Michael Craven recounts how Christianity won a culture war:
The Roman world was brutal and generally indifferent to suffering. Sympathy and mercy were weaknesses, virtues anathema to those of Rome. The ancient world was both decadent and cruel. The practice of infanticide, for example, was widespread and legal throughout the Greek and Roman world during the early days of Christianity. In fact, abortion, infanticide, and child sacrifice were extremely common throughout the ancient world.
Cicero (106-43 BC), writing in the period before Christ, cited the Twelve Tables of Roman Law when he wrote, “deformed infants should be killed” (De Ligibus 3.8). Similarly, Seneca (4 BC-AD 39) wrote, “We drown children who are at birth weakly and abnormal” (De Ira 1.15). The ancient writer Plutarch (c. AD 46-120), discussing the casual acceptance of child sacrifice, mentions the Carthaginians, who, he says, “offered up their own children, and those who had no children would buy little ones from poor people and cut their throats as if they were so many lambs or young birds while the mother stood by without tear or moan” (Moralia 2.171D). Polybius (ca. 200-118 BC) blamed infanticide for the population decline in Greece (Histories 6).
Historical research reveals that infanticide was common throughout India, China, Japan, and the Brazilian jungles as well as among the Eskimos. Dr. James Dennis, writing in the 1890s, showed how infanticide was common in many parts of Africa and was “well known among the Indians of North and South America” (Social Evils of the Non-Christian World, 1898). Suffice it to say, for much of the world and throughout most of its history the culture of death and brutality has been the rule, and a culture of life, love, and mercy has been the exception. It is to the cause of this exception that we now turn. . . .
These early Christ-followers did not organize special interest groups or political parties. They never directly opposed Caesar; they didn’t picket or protest or attempt to overthrow the ruling powers. They didn’t publicly denounce or condemn the pagan world. Instead, they challenged the ruling powers by simply being a faithful, alternative presence—obedient to God. Their most distinguishing characteristic was not their ideology or their politics but their love for others. They lived as those who were, once again, living under the rule and reign of God, a sign and foretaste of what it will be fully, when Christ returns.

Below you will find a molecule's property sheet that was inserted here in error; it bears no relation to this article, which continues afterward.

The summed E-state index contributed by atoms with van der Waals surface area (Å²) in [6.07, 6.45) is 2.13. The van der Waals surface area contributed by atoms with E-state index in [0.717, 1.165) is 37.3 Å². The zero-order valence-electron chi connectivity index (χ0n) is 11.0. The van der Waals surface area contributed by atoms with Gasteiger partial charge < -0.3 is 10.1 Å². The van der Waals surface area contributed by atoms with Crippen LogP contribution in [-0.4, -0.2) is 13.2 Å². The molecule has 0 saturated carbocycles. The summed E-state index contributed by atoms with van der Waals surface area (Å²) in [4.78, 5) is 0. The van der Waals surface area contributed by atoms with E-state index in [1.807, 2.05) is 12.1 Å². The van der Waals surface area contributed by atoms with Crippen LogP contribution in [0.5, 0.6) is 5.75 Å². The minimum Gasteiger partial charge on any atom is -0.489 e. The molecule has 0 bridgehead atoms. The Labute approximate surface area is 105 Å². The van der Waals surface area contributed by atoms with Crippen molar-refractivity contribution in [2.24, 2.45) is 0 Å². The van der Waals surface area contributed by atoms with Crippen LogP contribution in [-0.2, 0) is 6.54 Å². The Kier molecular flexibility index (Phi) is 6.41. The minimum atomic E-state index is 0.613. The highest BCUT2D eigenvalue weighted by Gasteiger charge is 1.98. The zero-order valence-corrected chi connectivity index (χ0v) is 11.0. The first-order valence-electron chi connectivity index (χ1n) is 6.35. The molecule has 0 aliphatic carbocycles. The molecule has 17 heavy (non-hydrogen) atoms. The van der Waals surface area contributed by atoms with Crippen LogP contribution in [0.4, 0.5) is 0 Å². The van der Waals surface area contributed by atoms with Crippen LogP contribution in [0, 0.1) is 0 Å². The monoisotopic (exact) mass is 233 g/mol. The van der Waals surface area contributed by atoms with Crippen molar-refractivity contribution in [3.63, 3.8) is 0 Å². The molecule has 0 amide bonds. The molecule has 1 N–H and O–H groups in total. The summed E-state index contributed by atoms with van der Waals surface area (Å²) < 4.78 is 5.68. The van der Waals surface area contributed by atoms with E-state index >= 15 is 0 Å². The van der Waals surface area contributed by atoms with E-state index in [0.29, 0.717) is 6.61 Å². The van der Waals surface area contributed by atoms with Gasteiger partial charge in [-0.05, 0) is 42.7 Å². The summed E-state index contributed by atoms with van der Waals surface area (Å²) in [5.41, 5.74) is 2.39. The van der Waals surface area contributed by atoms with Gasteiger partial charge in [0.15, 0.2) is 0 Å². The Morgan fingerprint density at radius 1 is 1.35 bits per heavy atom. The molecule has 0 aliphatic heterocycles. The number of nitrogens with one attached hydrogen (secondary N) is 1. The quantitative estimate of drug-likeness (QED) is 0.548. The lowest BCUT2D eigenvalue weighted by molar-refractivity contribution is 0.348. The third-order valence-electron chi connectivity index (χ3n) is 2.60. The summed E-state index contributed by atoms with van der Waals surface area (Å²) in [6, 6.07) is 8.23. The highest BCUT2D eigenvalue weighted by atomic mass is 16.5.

They expressed their opposition to infanticide by rescuing the abandoned children of Rome and raising them as their own—an enormously self-sacrificial act at a time when resources were limited and survival was in doubt.
Following the end of the Punic Wars in 146 BC, the breakdown of marriage and the family had begun in earnest. By the time of Christ, Rome was a pornographic culture. Marriage was a “loose and voluntary compact” (Gibbon, The History of the Decline and Fall of the Roman Empire [reprint, London: Penguin Books, 1994] 2:813). Sexual licentiousness, adultery, marital dissolution, and pornography were widespread. It was into this depraved cultural context that Christians would introduce a radically new and different view of life, sexuality, marriage, and parenting. In contrast to the Roman concept of Patria Potestas, according to which fathers had the right to kill their wives and children, Christians taught husbands to love their wives as Christ loves the church. Eros gave way to agape.
The early Christians, acting in obedience to Christ, began to care for the poor, the sick, and the marginalized. So alien were their charitable acts and self-sacrificial lives that the Romans referred to them as “the third race.” In the centuries to follow, even though Christians were still a demographic minority, their care of the poor and sick, would serve as the first steps in achieving cultural authority. By being seen as those who reached out to and cared for the weak and suffering, the early church would establish its “right to stand for the community as a whole” (John Howard Yoder, For the Nations: Essays Evangelical and Public [Eugene, OR: Wifp and Stock, 1997] p. 8). Sociologist James Davidson Hunter points out, “because Christian charity was beneficial to all, including pagans, imperial authority [political authority] would be weakened” (To Change the World, 2009, p. 55).
Julian the Apostate, the last pagan emperor of Rome, clearly understood the power of these Christians when he wrote the following:
“These impious Galileans (Christians) not only feed their own, but ours also; welcoming them with their agape, they attract them, as children are attracted with cakes… Whilst the pagan priests neglect the poor, the hated Galileans devote themselves to works of charity, and by a display of false compassion have established and given effect to their pernicious errors. Such practice is common among them, and causes contempt for our gods (Epistle to Pagan High Priests).”
Emperor Julian clearly saw the writing on the wall. The Roman Empire would not succumb to political upheaval or force but to love, the love of Christ. Julian’s dying words in AD 363 were “vicisti Galilaee” (You Galileans [Christians] have conquered!).
Once imperial power was discredited by the superior life and ethic of the Christian community, the church would build upon its newfound cultural credibility and eventually ascend to the heights of cultural power and influence. And, Western civilization would become the most successful civilization in history.via The Christian Conquest of Pagan Rome, Michael Craven.
I believe the Gospel had something to do with Christianity’s triumph over Western Paganism, not just how supremely moral the Christians were. Still. . . .What would be the equivalent actions today to get through to our own increasingly barbaric culture?